According to Auburn police, Olson and Pigg were moving propane tanks for Ferrellgas at about 5:08 p.m. when their boom touched nearby power lines, igniting a fire in the truck and injuring the men operating the boom. The men, who sustained injuries consistent with electrical and fire burns, were pronounced dead at the scene, police said.

Several nearby tanks were charred during the fire, but firefighters from the Valley Regional Fire Authority quickly arrived on the scene, soaking a series of large propane tanks with water. Crews blocked off A Street for several blocks north and south of the location. No one else was injured.

L&I inspectors arrived at the propane store within a few hours of the incident and began their investigation.

“We’re at the start of the investigation, so there’s not a lot of information we have at this point,” said Hector Castro, a spokesman for L&I. “It could be some time before we complete our investigation. We have up to six months.”

L&I, which investigates all work-related fatalities to determine the causes leading up to the incidents, said in a press release that these are the 35th and 36th workplace deaths in Washington state this year. Between 1998 and 2010, 22 workers came too close to power lines and were electrocuted.

A spokesman for Puget Sound Energy said the power line belonged to Burlington Northern Railroad. A BNSF spokesman declined to confirm that information or to say how much power was actually flowing through the lines at the time.

“Just say BNSF is looking into this claim further,” said BNSF spokesman Gus Melonas

Story Via Seattle PI

UK Urges DIY Electrical Safety

June 1, 2010 1 comment

One death and 80 preventable electrical fires every week means lives at risk this bank holiday weekend
Plug Into Safety campaign launches to cut deaths and injuries caused by electrical accidents

Every week in the UK someone dies in an electrical accident at home, and one in eight has had a serious electrical shock1. Yet on the eve of a bumper DIY and gardening weekend, new research commissioned by the Electrical Safety Council2 shows just how little the UK thinks about electrical safety:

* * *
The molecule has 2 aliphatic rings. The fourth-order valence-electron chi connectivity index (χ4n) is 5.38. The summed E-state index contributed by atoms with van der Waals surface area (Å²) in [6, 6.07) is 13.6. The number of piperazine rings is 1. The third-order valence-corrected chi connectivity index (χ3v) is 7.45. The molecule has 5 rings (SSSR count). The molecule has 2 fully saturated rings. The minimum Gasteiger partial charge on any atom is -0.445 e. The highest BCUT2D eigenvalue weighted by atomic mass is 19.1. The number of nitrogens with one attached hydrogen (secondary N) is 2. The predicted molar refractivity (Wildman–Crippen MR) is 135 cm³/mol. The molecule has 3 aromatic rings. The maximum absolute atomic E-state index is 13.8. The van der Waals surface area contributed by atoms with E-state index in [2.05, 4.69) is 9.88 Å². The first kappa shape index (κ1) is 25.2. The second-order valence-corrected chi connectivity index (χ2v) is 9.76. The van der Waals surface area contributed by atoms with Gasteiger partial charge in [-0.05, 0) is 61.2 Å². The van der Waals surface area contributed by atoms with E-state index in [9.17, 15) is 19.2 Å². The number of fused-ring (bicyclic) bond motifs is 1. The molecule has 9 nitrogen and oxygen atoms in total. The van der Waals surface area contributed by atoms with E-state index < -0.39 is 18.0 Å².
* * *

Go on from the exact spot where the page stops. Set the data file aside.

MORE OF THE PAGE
• Over half of us haven’t checked our electrics – or had them professionally checked – in the last 12 months
  • A third of us say we are not concerned about electrical safety and;
  • Almost 13 million homes in the UK3 do not have adequate RCD (residual current device)4 protection – which can save your life, protect against dangerous electrical shock and reduce the risk of electrical fires.

RCDs are particularly important when using mains powered tools or electrical equipment outdoors. So, as we gear up for a bank holiday when thousands of people will be using lawn mowers and power tools for DIY and gardening, the Electrical Safety Council is launching the Plug into Safety campaign. The campaign aims to raise awareness of the dangers of electricity in the home and garden by encouraging us to take a few minutes to check our electrics and use RCD protection.

Campaign supporter, celebrity builder Tommy Walsh says: “If you are dusting off your power tools this weekend for a bit of DIY, take a few tips from me. Check your electrics and don’t use any appliances, lighting and switches that are faulty or visibly damaged. And, if you don’t already have it, consider fitting RCD protection. A plug-in RCD costs as little as £10 from most garden or hardware stores. Or consider upgrading to a modern fuse box with built-in RCDs. It could be a life-saver”.

“The link between Bank Holidays and two of the UK’s favorite leisure pursuits – gardening and DIY – led us to launch the Plug into Safety campaign this weekend”, explains Philip Buckle, Director General of the ESC. “The campaign aims to raise awareness of the dangers of electricity in the home and garden by encouraging everyone to take a few minutes to check their electrics – and use RCD protection.”

Plug into Safety aims to cut the number of people killed or injured through electrical accidents – and the most common can happen as we undertake DIY or get out in the garden this weekend. Of 281 survey respondents5 who have experienced an electric shock, the most typical causes of accidents are:

  • Using appliances that are faulty (23%)
  • Cutting through power leads (10%)

The ESC wants the Plug into Safety campaign to increase awareness of RCDs in much the same way that smoke alarms were promoted by the Government’s ‘Fire Kills’ campaign. When ‘Fire Kills’ started only 9% of households had smoke alarms – now they are in over 80% of homes. With help from a range of partners – including the fire service, housing providers, government and electricians – the ESC aims to take RCDs mainstream.

Story Via

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OR Nurse Electrical Shock Prompts Review of Codes